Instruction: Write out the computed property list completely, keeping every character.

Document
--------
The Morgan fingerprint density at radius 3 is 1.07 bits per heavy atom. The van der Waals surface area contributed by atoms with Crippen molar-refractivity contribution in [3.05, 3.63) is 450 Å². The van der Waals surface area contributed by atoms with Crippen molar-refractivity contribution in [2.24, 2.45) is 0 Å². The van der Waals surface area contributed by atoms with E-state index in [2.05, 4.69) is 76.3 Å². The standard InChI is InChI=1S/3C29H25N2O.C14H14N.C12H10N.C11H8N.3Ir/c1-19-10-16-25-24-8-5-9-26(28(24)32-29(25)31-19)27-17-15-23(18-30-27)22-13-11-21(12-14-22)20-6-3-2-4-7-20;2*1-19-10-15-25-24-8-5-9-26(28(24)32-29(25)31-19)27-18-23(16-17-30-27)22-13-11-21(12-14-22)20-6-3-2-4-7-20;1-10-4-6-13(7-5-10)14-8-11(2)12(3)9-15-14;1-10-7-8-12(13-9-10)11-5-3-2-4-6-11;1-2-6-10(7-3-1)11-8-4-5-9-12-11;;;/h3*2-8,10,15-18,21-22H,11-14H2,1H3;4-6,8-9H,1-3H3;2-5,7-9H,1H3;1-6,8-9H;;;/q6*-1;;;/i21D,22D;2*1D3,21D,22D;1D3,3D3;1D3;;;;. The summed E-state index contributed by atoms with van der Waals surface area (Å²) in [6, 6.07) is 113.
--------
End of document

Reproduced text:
The Morgan fingerprint density at radius 3 is 1.07 bits per heavy atom. The van der Waals surface area contributed by atoms with Crippen molar-refractivity contribution in [3.05, 3.63) is 450 Å². The van der Waals surface area contributed by atoms with Crippen molar-refractivity contribution in [2.24, 2.45) is 0 Å². The van der Waals surface area contributed by atoms with E-state index in [2.05, 4.69) is 76.3 Å². The standard InChI is InChI=1S/3C29H25N2O.C14H14N.C12H10N.C11H8N.3Ir/c1-19-10-16-25-24-8-5-9-26(28(24)32-29(25)31-19)27-17-15-23(18-30-27)22-13-11-21(12-14-22)20-6-3-2-4-7-20;2*1-19-10-15-25-24-8-5-9-26(28(24)32-29(25)31-19)27-18-23(16-17-30-27)22-13-11-21(12-14-22)20-6-3-2-4-7-20;1-10-4-6-13(7-5-10)14-8-11(2)12(3)9-15-14;1-10-7-8-12(13-9-10)11-5-3-2-4-6-11;1-2-6-10(7-3-1)11-8-4-5-9-12-11;;;/h3*2-8,10,15-18,21-22H,11-14H2,1H3;4-6,8-9H,1-3H3;2-5,7-9H,1H3;1-6,8-9H;;;/q6*-1;;;/i21D,22D;2*1D3,21D,22D;1D3,3D3;1D3;;;;. The summed E-state index contributed by atoms with van der Waals surface area (Å²) in [6, 6.07) is 113.